I too am a dog person. I have always had large dogs, and our home has a golden retriever and a German shepherd, which keeps the house hairy. I rise to speak on the Domestic Animals Amendment (Reuniting Pets and Other Matters) Bill 2021. This bill will allow vets to return pets to their owners, which will be critical in reducing the period of separation and stress and avoiding additional transfers of the pets. The bill will allow vets to access the microchip register to make this process easier.
Currently lost cats and dogs can only be brought to council-authorised officers or vets and shelters under an agreement with the council. As our colleague has just mentioned, only 23 per cent of vets have such an agreement. In speaking with the Australian Veterinary Association I heard lots of support from those in the veterinary profession for this bill. In particular, an important aspect of this new reform is that it is an opt-in system. If vets do not have the capacity or time to offer the service, they do not need to.
We know how stressed and overworked and underpaid our vets are. Underinvestment in this profession has resulted in a veterinary workforce shortage. This has had severe implications on the mental health of the workforce and risks the quality of animal health. In fact some researchers reported that veterinarians are four times more likely to die from suicide than the general population and two times more likely than any other healthcare professionals. And just over 66 per cent of veterinary respondents said that they have experienced mental health conditions at some stage. Left unchecked, these issues have the potential to lead to the collapse of the sector, which poses a significant risk to the community at large.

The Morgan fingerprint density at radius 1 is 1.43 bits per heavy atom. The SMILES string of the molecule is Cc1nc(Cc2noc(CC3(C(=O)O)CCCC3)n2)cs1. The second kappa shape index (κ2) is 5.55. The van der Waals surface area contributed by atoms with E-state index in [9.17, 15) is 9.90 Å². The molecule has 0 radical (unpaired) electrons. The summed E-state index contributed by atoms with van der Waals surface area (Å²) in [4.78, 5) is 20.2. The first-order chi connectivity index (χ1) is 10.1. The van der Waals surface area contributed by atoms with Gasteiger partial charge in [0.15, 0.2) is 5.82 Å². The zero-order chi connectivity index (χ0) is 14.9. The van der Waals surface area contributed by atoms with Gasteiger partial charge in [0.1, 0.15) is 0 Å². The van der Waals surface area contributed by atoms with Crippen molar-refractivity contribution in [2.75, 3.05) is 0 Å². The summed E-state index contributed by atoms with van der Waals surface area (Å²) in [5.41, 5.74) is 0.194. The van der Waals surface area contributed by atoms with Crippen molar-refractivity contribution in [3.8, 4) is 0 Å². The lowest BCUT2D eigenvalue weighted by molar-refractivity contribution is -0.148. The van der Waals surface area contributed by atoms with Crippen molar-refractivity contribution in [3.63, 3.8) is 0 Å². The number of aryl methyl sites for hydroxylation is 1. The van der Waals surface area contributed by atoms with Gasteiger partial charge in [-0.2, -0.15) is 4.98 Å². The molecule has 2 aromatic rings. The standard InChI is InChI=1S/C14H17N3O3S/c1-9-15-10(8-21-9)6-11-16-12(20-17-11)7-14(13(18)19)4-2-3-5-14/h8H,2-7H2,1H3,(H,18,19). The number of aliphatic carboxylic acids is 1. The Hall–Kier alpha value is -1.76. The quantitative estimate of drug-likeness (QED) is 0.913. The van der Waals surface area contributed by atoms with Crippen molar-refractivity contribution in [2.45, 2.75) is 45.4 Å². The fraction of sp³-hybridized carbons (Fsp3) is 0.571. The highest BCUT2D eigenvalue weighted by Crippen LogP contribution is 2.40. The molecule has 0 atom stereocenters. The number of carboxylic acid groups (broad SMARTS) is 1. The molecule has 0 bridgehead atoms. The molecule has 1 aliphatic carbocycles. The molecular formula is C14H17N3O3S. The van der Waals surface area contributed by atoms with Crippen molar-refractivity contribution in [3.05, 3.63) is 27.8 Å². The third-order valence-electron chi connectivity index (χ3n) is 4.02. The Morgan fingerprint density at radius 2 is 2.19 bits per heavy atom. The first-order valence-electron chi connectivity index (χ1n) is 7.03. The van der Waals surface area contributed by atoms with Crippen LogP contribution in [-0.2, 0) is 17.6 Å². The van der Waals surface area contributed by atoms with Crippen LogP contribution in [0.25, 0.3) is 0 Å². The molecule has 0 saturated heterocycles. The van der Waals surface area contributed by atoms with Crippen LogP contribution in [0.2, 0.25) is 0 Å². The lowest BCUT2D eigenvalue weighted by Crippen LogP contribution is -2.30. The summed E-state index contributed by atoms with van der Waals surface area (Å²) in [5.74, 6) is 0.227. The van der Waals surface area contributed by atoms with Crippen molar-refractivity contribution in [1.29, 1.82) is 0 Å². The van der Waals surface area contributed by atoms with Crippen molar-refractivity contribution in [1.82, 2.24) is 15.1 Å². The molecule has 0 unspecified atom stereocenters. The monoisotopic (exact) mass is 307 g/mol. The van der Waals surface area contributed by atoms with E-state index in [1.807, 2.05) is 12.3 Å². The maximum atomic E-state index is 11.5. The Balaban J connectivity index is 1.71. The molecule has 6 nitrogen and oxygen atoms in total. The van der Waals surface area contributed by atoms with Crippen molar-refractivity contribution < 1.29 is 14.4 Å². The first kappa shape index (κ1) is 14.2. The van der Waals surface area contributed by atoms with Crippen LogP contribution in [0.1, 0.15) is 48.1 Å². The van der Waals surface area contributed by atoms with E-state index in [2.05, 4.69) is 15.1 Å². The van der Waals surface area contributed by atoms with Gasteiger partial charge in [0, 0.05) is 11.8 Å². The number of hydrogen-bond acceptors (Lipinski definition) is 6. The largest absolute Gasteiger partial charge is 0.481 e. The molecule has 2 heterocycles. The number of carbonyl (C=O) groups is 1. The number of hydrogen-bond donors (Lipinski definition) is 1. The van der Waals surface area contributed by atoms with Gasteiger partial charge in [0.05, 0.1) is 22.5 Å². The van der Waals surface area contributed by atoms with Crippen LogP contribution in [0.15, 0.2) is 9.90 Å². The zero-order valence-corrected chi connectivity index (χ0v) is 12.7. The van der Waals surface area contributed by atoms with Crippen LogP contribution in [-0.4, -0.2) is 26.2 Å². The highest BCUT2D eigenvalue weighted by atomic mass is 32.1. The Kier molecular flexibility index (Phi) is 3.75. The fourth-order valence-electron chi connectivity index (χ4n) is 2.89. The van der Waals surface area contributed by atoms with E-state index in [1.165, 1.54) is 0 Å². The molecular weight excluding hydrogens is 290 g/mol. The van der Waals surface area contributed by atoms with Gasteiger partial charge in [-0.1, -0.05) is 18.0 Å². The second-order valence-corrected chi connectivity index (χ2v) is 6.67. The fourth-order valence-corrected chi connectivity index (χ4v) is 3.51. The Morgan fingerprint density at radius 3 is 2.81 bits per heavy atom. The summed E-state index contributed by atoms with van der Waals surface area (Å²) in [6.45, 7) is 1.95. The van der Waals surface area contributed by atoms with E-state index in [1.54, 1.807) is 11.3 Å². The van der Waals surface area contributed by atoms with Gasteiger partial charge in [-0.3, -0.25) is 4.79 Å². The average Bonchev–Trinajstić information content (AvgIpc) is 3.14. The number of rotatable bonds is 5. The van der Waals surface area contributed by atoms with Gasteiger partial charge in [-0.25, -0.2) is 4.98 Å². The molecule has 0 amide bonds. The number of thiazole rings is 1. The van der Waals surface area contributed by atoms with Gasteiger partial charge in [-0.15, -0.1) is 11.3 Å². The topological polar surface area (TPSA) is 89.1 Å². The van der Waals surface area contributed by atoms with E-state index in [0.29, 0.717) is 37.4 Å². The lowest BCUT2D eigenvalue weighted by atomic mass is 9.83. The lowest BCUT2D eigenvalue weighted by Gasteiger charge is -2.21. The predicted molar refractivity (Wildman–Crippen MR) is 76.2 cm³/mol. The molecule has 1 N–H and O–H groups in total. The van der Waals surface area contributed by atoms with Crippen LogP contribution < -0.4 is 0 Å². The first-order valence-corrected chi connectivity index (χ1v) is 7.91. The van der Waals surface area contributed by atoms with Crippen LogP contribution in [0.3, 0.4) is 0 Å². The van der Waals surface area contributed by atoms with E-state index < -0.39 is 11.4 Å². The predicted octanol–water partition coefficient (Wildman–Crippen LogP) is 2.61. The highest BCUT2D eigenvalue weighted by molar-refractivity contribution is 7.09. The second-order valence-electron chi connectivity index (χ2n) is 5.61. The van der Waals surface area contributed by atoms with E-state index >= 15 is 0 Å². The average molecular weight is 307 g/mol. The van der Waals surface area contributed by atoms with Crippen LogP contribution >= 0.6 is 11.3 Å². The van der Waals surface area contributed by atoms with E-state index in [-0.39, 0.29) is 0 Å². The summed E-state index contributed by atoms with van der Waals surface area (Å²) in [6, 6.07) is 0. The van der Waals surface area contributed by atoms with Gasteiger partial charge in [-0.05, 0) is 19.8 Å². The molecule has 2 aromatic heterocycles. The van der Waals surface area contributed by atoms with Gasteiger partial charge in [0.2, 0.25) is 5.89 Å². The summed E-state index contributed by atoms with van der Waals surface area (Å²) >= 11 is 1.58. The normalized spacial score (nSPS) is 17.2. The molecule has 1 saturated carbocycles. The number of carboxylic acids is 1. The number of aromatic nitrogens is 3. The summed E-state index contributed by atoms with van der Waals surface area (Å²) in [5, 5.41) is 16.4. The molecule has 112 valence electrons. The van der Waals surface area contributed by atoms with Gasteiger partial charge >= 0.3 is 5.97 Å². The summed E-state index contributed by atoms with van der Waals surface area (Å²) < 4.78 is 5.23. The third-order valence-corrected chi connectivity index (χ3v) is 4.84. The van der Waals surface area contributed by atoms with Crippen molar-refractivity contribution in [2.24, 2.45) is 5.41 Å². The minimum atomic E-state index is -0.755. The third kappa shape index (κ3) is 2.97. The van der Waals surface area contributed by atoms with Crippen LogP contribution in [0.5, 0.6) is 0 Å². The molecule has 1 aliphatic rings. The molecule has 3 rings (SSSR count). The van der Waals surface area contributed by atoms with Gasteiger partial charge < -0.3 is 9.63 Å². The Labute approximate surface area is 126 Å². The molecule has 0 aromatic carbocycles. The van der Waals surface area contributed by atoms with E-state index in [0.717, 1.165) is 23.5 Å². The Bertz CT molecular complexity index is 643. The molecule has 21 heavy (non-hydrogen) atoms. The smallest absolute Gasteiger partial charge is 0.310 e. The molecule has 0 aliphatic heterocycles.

I am wary that this bill adds yet another responsibility and burden to vets. Yes, this is an opt-in system, but we know already that those in this profession will push themselves to the limits to protect and assist our beloved pets. Lower rates of pay in this sector when compared to other professions such as medicine, engineering and dentistry combined with high levels of HECS debt and difficult working conditions paint a stark future for the industry. I want vets to be able to return lost pets to their owners, but I also want those in the industry to be paid sufficiently in return for the service that they provide to our communities. We should be encouraging more to enter the sector. We need to top up our investment in this area. If we do not do something, I expect only more and more of the veterinary workforce will leave the profession, seeking higher pay, normal hours and less stress.
Minister Leane would not be aware of this, so before I conclude my contribution I would like to raise that today is actually national war animal day, which recognises the important roles that animals have had and continue to play in the Australian Defence Force. As well we must give thought to those animals that serve in roles in law enforcement. This is a good bill. I commend this bill to the house.